[cryptography] Client certs

ianG iang at iang.org
Wed Sep 28 03:42:24 EDT 2011

On 28/09/11 00:17 AM, M.R. wrote:
> On 25/09/11 21:52, ianG wrote:
>> ... Any client cert is better than the current best saved
>> password situation, because the technical security of a
>> public key pair always exceeds a password...
> Client certs are not a practical solution for retail and other
> low security applications: they require that the end user uses
> either one and only one computer, or that they are burdened
> with transferring certificates between all the computers that
> are being used by one customer to access to site and transact
> the business.

Well, the choice is between weak passwords and something better.

As users are required these days to have dozens of accounts, this means 
they have dozens of passwords.  Which means ... many compromises of the 
security architect's expectations, e.g., the standard advice is "write 
your passwords down."


Basically, it works if you expect passwords to be like PINs.

On the other hand ... we are getting more and more towards a multiple 
computer environment.  Computers are getting more and more used to 
talking to each other in a user-oriented fashion.  E.g., if one buys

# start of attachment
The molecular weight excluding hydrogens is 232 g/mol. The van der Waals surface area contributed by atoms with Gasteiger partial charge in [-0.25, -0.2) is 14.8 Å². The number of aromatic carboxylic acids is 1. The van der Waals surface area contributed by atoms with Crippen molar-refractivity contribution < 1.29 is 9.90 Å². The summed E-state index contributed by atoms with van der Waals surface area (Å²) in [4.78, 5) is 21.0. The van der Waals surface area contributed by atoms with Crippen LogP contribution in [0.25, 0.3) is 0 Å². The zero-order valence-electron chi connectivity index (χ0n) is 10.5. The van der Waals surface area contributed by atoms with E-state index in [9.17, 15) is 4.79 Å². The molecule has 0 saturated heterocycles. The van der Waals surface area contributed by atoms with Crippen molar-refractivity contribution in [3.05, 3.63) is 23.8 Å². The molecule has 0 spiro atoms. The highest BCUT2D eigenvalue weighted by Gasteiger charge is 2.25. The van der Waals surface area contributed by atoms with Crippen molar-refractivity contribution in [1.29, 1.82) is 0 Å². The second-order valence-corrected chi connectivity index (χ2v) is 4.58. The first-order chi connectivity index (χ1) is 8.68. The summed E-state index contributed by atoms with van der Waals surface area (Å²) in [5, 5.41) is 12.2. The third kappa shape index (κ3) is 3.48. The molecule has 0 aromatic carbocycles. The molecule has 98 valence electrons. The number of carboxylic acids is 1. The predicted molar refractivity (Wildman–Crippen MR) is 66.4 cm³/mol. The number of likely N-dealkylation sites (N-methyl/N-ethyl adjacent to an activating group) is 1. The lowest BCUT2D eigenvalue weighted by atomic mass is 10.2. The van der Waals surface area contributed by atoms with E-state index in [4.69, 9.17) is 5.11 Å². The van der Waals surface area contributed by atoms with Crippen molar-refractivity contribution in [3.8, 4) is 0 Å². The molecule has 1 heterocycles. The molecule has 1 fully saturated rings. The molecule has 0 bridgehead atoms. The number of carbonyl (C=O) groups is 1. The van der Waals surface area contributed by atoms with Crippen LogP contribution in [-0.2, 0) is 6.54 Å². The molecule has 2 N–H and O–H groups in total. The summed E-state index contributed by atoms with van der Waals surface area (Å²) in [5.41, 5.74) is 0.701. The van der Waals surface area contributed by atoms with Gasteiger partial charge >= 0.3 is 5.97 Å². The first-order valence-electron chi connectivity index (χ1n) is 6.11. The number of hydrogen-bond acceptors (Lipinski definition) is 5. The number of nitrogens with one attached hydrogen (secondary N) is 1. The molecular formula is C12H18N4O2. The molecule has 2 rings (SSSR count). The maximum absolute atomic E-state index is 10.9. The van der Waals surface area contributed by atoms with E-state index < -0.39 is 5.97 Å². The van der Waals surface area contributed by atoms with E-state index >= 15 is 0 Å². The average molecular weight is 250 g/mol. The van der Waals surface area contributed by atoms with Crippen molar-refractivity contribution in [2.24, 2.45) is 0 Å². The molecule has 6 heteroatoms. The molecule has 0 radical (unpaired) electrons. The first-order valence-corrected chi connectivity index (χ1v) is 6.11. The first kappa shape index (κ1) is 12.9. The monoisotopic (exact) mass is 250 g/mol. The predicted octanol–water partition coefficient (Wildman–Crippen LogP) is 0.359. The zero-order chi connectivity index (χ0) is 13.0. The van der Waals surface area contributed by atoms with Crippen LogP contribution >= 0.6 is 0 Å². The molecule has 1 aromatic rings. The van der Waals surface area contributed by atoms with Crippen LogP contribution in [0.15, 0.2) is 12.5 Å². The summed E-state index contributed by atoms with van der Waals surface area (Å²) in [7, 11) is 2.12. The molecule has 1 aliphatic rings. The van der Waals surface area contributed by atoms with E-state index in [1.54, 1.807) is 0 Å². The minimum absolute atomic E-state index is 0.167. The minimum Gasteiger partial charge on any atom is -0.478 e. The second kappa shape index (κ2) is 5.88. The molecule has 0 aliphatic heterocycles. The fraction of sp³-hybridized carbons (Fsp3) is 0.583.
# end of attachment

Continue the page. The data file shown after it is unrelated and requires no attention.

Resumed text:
Apple (the brand, the experience) one gets a fair amount of integration 
across devices.  Cloud, etc.

So, I'd think the time is coming where devices will be able to simply 
sync the client certs across.  As well as the passwords.

(Whether they choose to do so is another issue.)

> I have noticed that "crypto experts" keep pushing this "use-only-
> a-single-trusted-computer" M.O. on the end users, while site
> operators (retail especially) understand it is utterly unrealistic
> and insist on passwords since these can be used on any computer
> their customer happens to be at.

Right.  What the consumer does is king.  The consumer does almost 
nothing towards her security.  The minimum possible, including 
circumventing the system.  She won't buy a trusted computer.

The economic goal of a security system is to be free;  there is only one 
mode, and it is secure.  I like Zooko's description that the security 
system has to search out the free energy available in the life of the 
user;  this is a good way of conceptualising how we want to build what 
appears to be a perpetual energy machine.

The point here being that you'll never get it with remembered 
passwords.  It's already compromised and it's already non-free.

Assuming that we want strong passwords, not PINs, the future lies in 
crypto stores, which means we have to syncronise across devices one way 
or another.  With passwords or with client certs.


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